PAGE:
|That kind of evening, I'm afraid.
||[Feb. 14th, 2011|09:41 pm]
I have always observed Valentine's Day with various people in my life--not just as a romantic love holiday, but as an excuse to give little people stickers and let older folks know I'm thinking of them and like that. Love is for everybody, and my family is a holidaying sort of family. Arbor Day, Syttende-Mai, collect 'em all. We are not theological syncretists much, most of us, but holiday syncretists, oh yes. Give us your cookies, your candles, your lucky money envelopes yearning to breathe free. We're totally there.
But I can't help but remember now that Valentine's Day was the day my grandpa went into the hospital, that last time. He didn't die until over a month later, the day before St. Patrick's Day. I never much liked corned beef and cabbage. I was so glad to have it the day Grandpa died, because it was a symbol of my aunt Kathy loving us and taking care of us, but ever since then the prospect of it makes my stomach revolt, because the smell refers back to not only Grandpa's loss but the day Gran died thirteen years earlier and the college cafeteria had the wretched stuff, and that wasn't anybody taking care of me at all.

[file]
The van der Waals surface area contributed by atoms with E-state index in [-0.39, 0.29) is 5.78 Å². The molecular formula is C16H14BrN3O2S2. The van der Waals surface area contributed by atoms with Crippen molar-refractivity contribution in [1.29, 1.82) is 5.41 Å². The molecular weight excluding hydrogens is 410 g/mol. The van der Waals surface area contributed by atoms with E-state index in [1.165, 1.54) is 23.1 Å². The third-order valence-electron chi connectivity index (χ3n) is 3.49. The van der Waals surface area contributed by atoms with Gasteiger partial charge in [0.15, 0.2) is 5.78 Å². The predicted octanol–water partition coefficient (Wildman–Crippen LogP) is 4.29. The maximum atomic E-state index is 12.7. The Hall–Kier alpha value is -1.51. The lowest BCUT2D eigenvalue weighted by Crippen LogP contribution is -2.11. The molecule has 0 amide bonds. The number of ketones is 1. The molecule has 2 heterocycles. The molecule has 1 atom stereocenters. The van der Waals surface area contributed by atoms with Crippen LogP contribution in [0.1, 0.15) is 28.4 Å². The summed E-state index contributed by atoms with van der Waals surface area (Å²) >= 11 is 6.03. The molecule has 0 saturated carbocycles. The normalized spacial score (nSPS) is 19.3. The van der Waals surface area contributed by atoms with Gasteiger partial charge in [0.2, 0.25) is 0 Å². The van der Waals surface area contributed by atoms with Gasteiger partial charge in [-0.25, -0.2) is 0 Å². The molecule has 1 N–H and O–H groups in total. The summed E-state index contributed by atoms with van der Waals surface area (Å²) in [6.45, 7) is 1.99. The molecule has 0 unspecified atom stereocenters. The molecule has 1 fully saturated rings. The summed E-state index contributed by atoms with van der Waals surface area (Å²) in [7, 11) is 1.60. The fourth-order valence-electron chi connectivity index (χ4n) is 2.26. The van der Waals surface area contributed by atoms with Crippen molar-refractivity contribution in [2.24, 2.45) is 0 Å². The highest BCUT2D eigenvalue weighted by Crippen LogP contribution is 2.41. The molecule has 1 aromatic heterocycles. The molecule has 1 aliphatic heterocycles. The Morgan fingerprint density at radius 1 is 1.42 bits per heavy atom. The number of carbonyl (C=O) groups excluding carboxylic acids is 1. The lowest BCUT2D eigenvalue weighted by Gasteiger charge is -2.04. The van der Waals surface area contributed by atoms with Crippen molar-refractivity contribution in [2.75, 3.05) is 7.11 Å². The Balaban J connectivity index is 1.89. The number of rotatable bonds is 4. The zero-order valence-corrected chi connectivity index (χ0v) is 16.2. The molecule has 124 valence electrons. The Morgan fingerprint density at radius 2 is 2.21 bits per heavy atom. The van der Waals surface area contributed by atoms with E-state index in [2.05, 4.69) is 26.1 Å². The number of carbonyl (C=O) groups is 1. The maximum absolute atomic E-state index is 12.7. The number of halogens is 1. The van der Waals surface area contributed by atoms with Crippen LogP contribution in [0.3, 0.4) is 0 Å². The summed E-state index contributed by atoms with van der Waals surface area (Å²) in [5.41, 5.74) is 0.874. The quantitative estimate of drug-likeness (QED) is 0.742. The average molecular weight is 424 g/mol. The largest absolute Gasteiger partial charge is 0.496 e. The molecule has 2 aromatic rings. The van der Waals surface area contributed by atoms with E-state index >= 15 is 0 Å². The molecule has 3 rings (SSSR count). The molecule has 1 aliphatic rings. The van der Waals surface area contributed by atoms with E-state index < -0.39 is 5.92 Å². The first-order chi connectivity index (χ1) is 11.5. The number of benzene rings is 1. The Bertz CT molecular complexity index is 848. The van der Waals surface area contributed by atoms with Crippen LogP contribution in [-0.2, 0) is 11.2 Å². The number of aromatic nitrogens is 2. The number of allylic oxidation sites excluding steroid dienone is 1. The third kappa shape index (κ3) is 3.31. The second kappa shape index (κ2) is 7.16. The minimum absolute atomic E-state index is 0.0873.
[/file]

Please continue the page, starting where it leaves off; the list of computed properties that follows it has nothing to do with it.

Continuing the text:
And tonight the thaw refreezing smelled a particular way, when I opened the door to let the dog out, that recalled a March visit to Sioux Falls when I was very small, when we took Gran out for Chinese food, after Grandpa had discovered he liked Chinese food, and I walked out to the car with my dad and whacked my head into his hand for affection and he scruffed my hair and it was me and Daddy and Grandpa, walking to the car in the refreezing night, not a memory of anything, just a memory, keeping up with big strides on little legs, being together, Andes mint on my tongue. I know not everybody has that kind of vivid sense memory, but I do, and sometimes I don't know how I'd find my way through time without them.